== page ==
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Is it possible to check programatically how much memory takes some object (with the whole subtree in the JVM memory). I would like to say (from the java code)

'tell me how much memory in the current JVM takes the JPanel with the whole reference subtree when we assume that mentioned JPanel is the root of this tree'.

I wonder if I could this way compare how much memory take two JPanels (or JFrame or whatever), and which takes more - without analyzing the dump. And I wonder if the answer is 'yes' how precise would be this value.

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It's not a tree, it's a graph. –  delnan Aug 23 '13 at 13:14
    
Suppose you can do that. How will you deal with aliasing? e.g., if obj1 and obj2 both point to common objects in the graph, it'd be misleading to count those twice. –  Chris Jester-Young Aug 23 '13 at 13:14
    
@delnan Jinx! (re graph) –  Chris Jester-Young Aug 23 '13 at 13:14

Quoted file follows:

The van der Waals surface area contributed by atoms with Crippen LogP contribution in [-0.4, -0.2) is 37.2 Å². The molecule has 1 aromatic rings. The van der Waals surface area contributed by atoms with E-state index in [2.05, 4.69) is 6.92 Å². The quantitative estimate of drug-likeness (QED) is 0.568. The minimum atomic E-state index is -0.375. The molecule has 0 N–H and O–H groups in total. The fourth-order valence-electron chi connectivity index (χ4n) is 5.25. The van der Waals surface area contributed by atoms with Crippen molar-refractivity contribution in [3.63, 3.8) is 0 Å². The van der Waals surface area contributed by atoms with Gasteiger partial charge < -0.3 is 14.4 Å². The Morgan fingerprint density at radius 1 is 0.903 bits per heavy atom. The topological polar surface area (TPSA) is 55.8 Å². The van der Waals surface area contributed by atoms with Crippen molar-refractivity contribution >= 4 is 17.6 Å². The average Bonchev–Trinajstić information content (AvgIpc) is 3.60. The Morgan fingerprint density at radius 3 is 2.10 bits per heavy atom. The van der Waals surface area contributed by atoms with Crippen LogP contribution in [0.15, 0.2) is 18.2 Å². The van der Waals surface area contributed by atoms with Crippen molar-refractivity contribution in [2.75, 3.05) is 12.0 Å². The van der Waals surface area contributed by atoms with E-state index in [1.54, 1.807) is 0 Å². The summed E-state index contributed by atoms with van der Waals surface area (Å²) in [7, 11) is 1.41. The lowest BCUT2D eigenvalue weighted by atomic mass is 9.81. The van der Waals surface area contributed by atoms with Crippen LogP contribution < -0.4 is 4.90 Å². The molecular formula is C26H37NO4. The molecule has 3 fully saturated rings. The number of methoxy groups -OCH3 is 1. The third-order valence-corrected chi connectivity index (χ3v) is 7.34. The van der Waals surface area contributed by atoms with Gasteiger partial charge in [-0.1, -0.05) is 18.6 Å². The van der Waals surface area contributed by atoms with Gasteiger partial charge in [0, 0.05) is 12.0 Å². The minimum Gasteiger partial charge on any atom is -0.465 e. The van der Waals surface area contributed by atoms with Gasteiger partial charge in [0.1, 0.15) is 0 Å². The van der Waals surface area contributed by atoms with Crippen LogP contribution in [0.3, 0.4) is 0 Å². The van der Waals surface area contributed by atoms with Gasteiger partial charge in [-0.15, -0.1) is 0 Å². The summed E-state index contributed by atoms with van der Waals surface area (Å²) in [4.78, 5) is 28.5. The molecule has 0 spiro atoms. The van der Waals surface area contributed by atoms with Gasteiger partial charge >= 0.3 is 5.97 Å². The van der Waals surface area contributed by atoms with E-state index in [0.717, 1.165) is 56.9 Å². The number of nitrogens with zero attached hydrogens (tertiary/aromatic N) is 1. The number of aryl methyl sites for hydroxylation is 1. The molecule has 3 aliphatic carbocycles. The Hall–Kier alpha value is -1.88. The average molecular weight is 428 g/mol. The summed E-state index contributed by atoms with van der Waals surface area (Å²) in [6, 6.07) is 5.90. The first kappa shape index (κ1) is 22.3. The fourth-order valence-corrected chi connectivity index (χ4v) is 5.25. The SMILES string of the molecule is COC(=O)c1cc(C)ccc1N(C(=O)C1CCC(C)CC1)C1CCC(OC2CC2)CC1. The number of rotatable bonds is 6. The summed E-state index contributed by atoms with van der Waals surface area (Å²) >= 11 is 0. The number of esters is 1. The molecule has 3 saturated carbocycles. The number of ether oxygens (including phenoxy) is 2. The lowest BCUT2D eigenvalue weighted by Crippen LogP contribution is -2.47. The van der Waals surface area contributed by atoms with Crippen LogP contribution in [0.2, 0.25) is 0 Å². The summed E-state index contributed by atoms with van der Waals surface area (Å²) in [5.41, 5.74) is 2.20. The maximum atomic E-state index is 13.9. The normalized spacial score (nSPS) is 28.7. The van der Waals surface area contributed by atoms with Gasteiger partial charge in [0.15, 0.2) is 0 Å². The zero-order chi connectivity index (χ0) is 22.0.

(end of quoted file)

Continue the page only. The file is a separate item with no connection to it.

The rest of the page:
true but I would like to more less say (quite precisely - but not exactly of course) how much memory take the object and other objects which were created 'by this object' - so if I have a JFrame and this JFrame is composed of two JPanels, and each JPanel is composed of two JButtons I would like to know how much memory take 'JFrame + 2 * JPanel + 4 * JButton' –  Łukasz Rzeszotarski Aug 23 '13 at 13:18
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You should note that all the gui components are proxies for native components which do the real displaying. Any tools you use will give the space used n the heap, not the native objects it proxies. –  Peter Lawrey Aug 23 '13 at 13:40

2 Answers 2

up vote 3 down vote accepted

as stated in the comments to your qustion, the sizeOf problem in java isnt easy to solve, not only because the object youre trying to size isnt really the root of a memory graph, but also because there are issues with counting the size of static fields etc (they belong to the whole class, not any specific instance).

however, there are ways to get some meaningful data.

the 1st approach is to use a java agent attached to the jvm which in turn calls a size estimation function that sun/oracle have added starting with java 6. see this page for instructions

the 2nd approach is to estimate the size of an object tree based on theoretical calculations. there's a library that does this for you here

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You can check JAMM, which is a java agent for measuring object size. You can find a tutorial here how to use it.

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